In the past 50 years, the tech sector has been considered a male-dominated industry. That’s because women only account for 25 percent of the jobs in the science, technology, engineering and mathematics field. This is largely due to the fact that girls interest peak in these areas of interest during middle school, only to have their dreams squashed later, according to the U.S. Department Education report back in 2006. But we now have a major opportunity to reverse this trend by use of mobile devices.
So whether it’s teaching science using trivia like games, or mathematics using step-by-step animation problems, applications have proven to be an incredible learning tool for children. Devices like smartphones and iPads, not only offers children the ability to practice hands-on learning, but the various games available for kids also make learning about science, technology, engineering, and mathematics fun for students.
By way of example, here are five educational STEM apps to consider for your students:
Project Budburst App
Project Budburst is a network of people across the United States who monitor plants as the seasons begin to change. Once the season has changed and information has been recorded, the material is then recorded based on the timing of leafing, flowering, and lastly, fruiting. The maps provided on the apps also allows students to explore, visualize, and analyze Project Budburst observations submitted throughout the years. The records go as far as 2008.
Bedtime Math App
What do electric eels, chocolate, roller coaster rides, or bright pink flamingos have in common? It’s easy, bedtime math app. The difference now, however, is the app can be used on either iPhones/iPad or Android and includes an English and Spanish version. Once the game is downloaded, students can choose to click on the “Math Problem of the Day.”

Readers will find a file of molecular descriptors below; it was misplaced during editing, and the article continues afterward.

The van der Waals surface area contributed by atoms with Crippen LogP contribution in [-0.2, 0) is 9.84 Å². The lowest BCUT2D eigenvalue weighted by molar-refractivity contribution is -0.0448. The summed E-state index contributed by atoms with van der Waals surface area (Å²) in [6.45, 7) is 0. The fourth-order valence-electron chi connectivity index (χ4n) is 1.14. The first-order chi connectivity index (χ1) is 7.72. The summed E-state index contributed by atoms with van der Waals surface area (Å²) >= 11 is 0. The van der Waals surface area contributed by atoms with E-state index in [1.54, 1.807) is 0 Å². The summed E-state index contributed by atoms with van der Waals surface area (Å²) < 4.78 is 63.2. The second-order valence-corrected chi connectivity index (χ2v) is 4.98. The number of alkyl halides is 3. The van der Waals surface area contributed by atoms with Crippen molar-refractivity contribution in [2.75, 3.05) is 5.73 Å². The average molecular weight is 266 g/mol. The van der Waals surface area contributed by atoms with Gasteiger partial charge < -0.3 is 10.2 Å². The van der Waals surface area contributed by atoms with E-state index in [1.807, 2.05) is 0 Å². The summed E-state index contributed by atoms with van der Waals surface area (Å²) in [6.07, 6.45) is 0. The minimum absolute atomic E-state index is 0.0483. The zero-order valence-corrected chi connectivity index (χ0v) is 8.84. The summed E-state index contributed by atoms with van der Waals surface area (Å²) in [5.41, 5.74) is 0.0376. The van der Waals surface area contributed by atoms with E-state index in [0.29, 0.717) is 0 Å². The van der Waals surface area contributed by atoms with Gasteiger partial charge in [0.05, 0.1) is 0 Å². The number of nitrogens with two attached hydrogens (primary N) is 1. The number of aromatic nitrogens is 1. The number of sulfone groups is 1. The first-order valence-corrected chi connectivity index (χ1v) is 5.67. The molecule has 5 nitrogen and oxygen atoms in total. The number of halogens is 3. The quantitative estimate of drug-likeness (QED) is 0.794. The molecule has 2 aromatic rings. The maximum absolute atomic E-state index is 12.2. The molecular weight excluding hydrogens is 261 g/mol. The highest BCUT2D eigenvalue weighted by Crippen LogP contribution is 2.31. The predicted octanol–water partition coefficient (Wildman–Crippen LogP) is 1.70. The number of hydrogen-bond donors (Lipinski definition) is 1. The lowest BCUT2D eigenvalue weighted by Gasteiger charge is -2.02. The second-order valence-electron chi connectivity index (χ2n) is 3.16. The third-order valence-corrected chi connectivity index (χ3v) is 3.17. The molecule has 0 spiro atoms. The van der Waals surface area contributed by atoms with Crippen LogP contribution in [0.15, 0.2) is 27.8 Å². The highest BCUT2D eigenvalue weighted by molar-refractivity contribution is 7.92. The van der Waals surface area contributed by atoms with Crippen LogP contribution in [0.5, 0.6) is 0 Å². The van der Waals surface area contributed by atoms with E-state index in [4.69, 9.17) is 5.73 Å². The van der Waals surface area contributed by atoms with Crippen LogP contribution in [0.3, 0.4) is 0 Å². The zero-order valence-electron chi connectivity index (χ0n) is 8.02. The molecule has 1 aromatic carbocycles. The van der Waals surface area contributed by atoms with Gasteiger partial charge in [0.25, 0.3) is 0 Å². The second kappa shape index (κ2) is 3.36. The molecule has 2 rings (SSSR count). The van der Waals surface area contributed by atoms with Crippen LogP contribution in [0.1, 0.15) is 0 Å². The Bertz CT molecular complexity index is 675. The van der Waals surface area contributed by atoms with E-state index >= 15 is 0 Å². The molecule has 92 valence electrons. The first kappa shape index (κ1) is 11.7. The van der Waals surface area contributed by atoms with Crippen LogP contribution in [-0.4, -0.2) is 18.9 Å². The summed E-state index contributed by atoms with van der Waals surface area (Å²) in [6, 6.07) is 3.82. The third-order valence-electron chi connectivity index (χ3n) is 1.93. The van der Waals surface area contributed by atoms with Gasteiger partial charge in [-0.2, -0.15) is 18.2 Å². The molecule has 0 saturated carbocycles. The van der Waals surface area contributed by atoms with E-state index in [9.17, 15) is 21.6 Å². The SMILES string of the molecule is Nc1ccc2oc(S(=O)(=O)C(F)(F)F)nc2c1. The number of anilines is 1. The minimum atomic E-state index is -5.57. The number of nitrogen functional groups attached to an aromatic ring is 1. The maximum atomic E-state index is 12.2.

Each category has three levels of difficulty that consist of “Wee Ones, Little Ones,” and “Big Kids.” As a matter of fact, the game also has harder questions for older kids, grownups, and anyone else who’s brave enough to take on these difficult questions.
Human Body App
Human anatomy is a fun subject, and no matter what the kids want to do when they become adults, it’s never a bad idea to have some knowledge about your body and the food you put in it. The amazing illustrations and easy navigation invite kids to explore six interactive, animated layers of the human body: each consists of the skeletal, muscular, nervous, respiratory, and digestive system.
Anything that a real body does throughout the day-to-day basis, this app does. In other words, it eats, digest, smells, listens, pumps blood through the body, get sick, burps, etc.
To begin with, you can choose and name your own avatar and use it to go through the body systems. This includes the avatar having an interactive heart, brain, eye, stomach, mouth, and much more. The app also makes use of the recording features on our smart devices by challenging students to record and capture images they can use on the app. For instance, when students go to the ear, the camera will show you how sound travels to your eardrum by either making noise, or dragging instrument sounds.
All in all, the app was designed to teach students about self-awareness. Educating children on the subjects of obesity, analyzing the three types of diabetes, smoking, and other intake that can be harmful to their body.
Rocket Science 101 App
Believe it or not, you don’t have to be a rocket scientist to launch a NASA spacecraft into the Milky Way Galaxy. With NASA’s Rocket Science 101 apps, students get the opportunity of a lifetime and become a NASA rocket scientist. The app allows them to design and launch rockets into space to help them understand just how rockets work. It also lets students see the difference between the types of rockets used by NASA the most during a space mission.
Generally speaking, there are three levels, students and users alike can choose from while navigating their way through the app: the difficulty consists of levels that range from “Have Fun, to “Rocket Science.” Once the type rocket has been chosen and completed, students are then free to launch their creation into the universe.
Speaking of the universe, the Planet App provides multiple different ways students can get information about the objects above our heads in the sky. In the 2D view, for instance, users are provided with a flat basic view of the sky that includes the locations of each planet. In the 3D view, however, students get a much more in-depth view of the sky that shows stars, planets, and constellation, etc. There is also a compass feature that will orbit the screen based on the direction in which the user point the device they’re operating on.
With the Visibility feature, users can learn more interesting fact about the planets, moon, and sun just by touching the objects on the screen.
Thanks for the read! What are some other apps that can enhance STEM education amongst students? I’ll be checking for comments, so feel free to leave a comment below.